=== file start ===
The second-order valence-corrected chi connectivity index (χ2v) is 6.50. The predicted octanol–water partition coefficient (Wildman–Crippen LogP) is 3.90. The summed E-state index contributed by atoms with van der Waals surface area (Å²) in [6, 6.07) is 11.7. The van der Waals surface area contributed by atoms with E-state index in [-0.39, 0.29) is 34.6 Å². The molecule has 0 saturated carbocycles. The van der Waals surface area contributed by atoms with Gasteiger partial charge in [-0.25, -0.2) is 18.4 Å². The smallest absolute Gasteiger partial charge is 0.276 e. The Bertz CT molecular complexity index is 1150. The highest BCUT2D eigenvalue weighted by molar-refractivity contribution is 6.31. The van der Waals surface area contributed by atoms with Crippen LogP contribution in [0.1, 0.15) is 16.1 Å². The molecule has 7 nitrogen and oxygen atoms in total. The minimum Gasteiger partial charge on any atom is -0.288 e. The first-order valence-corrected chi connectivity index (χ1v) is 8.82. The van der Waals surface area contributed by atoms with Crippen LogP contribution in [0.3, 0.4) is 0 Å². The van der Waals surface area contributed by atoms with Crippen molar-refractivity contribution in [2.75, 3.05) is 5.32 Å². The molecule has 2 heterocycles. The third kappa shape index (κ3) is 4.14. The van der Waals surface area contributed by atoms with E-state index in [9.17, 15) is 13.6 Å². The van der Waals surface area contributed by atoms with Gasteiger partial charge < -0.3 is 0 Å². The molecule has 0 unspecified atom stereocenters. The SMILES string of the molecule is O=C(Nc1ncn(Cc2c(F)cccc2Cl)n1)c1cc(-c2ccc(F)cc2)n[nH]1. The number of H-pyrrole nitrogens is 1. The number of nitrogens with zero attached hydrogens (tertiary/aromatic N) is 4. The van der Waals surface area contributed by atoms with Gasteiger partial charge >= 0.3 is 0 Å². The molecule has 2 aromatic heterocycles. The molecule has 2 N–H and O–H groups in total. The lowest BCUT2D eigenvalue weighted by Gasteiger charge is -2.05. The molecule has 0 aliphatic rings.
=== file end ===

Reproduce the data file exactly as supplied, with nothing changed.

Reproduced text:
The second-order valence-corrected chi connectivity index (χ2v) is 6.50. The predicted octanol–water partition coefficient (Wildman–Crippen LogP) is 3.90. The summed E-state index contributed by atoms with van der Waals surface area (Å²) in [6, 6.07) is 11.7. The van der Waals surface area contributed by atoms with E-state index in [-0.39, 0.29) is 34.6 Å². The molecule has 0 saturated carbocycles. The van der Waals surface area contributed by atoms with Gasteiger partial charge in [-0.25, -0.2) is 18.4 Å². The smallest absolute Gasteiger partial charge is 0.276 e. The Bertz CT molecular complexity index is 1150. The highest BCUT2D eigenvalue weighted by molar-refractivity contribution is 6.31. The van der Waals surface area contributed by atoms with Crippen LogP contribution in [0.1, 0.15) is 16.1 Å². The molecule has 7 nitrogen and oxygen atoms in total. The minimum Gasteiger partial charge on any atom is -0.288 e. The first-order valence-corrected chi connectivity index (χ1v) is 8.82. The van der Waals surface area contributed by atoms with Crippen LogP contribution in [0.3, 0.4) is 0 Å². The van der Waals surface area contributed by atoms with Crippen molar-refractivity contribution in [2.75, 3.05) is 5.32 Å². The molecule has 2 heterocycles. The third kappa shape index (κ3) is 4.14. The van der Waals surface area contributed by atoms with E-state index in [9.17, 15) is 13.6 Å². The van der Waals surface area contributed by atoms with Gasteiger partial charge < -0.3 is 0 Å². The molecule has 0 unspecified atom stereocenters. The SMILES string of the molecule is O=C(Nc1ncn(Cc2c(F)cccc2Cl)n1)c1cc(-c2ccc(F)cc2)n[nH]1. The number of H-pyrrole nitrogens is 1. The number of nitrogens with zero attached hydrogens (tertiary/aromatic N) is 4. The van der Waals surface area contributed by atoms with Gasteiger partial charge >= 0.3 is 0 Å². The molecule has 2 aromatic heterocycles. The molecule has 2 N–H and O–H groups in total. The lowest BCUT2D eigenvalue weighted by Gasteiger charge is -2.05. The molecule has 0 aliphatic rings.